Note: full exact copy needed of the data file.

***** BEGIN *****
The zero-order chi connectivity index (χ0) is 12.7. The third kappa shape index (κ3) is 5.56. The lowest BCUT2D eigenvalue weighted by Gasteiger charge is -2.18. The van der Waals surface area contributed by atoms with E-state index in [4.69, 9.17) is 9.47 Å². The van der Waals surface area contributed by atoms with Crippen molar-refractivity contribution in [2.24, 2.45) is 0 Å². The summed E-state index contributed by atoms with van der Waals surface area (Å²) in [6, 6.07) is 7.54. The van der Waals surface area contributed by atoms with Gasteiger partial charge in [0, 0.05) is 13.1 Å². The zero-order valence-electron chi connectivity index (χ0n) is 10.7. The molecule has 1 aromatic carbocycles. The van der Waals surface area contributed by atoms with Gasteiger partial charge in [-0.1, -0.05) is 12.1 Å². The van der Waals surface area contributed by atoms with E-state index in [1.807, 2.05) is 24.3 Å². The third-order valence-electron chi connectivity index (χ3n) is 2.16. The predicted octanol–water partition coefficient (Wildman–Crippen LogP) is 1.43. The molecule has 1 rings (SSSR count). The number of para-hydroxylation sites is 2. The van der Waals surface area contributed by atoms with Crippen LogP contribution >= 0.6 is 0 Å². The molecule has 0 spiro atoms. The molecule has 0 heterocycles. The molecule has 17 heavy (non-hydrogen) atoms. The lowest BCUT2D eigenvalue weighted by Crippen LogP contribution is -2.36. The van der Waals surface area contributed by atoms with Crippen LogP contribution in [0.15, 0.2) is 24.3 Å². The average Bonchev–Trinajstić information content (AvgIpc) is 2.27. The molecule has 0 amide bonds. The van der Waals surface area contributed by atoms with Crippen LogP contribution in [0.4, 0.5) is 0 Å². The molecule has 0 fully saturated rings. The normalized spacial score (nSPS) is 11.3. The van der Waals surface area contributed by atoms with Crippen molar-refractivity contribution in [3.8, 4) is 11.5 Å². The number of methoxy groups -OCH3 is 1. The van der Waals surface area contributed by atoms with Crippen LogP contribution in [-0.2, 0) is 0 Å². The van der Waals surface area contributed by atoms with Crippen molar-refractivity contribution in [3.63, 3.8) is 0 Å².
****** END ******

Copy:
The zero-order chi connectivity index (χ0) is 12.7. The third kappa shape index (κ3) is 5.56. The lowest BCUT2D eigenvalue weighted by Gasteiger charge is -2.18. The van der Waals surface area contributed by atoms with E-state index in [4.69, 9.17) is 9.47 Å². The van der Waals surface area contributed by atoms with Crippen molar-refractivity contribution in [2.24, 2.45) is 0 Å². The summed E-state index contributed by atoms with van der Waals surface area (Å²) in [6, 6.07) is 7.54. The van der Waals surface area contributed by atoms with Gasteiger partial charge in [0, 0.05) is 13.1 Å². The zero-order valence-electron chi connectivity index (χ0n) is 10.7. The molecule has 1 aromatic carbocycles. The van der Waals surface area contributed by atoms with Gasteiger partial charge in [-0.1, -0.05) is 12.1 Å². The van der Waals surface area contributed by atoms with E-state index in [1.807, 2.05) is 24.3 Å². The third-order valence-electron chi connectivity index (χ3n) is 2.16. The predicted octanol–water partition coefficient (Wildman–Crippen LogP) is 1.43. The molecule has 1 rings (SSSR count). The number of para-hydroxylation sites is 2. The van der Waals surface area contributed by atoms with Crippen LogP contribution >= 0.6 is 0 Å². The molecule has 0 spiro atoms. The molecule has 0 heterocycles. The molecule has 17 heavy (non-hydrogen) atoms. The lowest BCUT2D eigenvalue weighted by Crippen LogP contribution is -2.36. The van der Waals surface area contributed by atoms with Crippen LogP contribution in [0.15, 0.2) is 24.3 Å². The average Bonchev–Trinajstić information content (AvgIpc) is 2.27. The molecule has 0 amide bonds. The van der Waals surface area contributed by atoms with Crippen LogP contribution in [0.4, 0.5) is 0 Å². The molecule has 0 fully saturated rings. The normalized spacial score (nSPS) is 11.3. The van der Waals surface area contributed by atoms with Crippen molar-refractivity contribution in [3.8, 4) is 11.5 Å². The number of methoxy groups -OCH3 is 1. The van der Waals surface area contributed by atoms with Crippen LogP contribution in [-0.2, 0) is 0 Å². The van der Waals surface area contributed by atoms with Crippen molar-refractivity contribution in [3.63, 3.8) is 0 Å².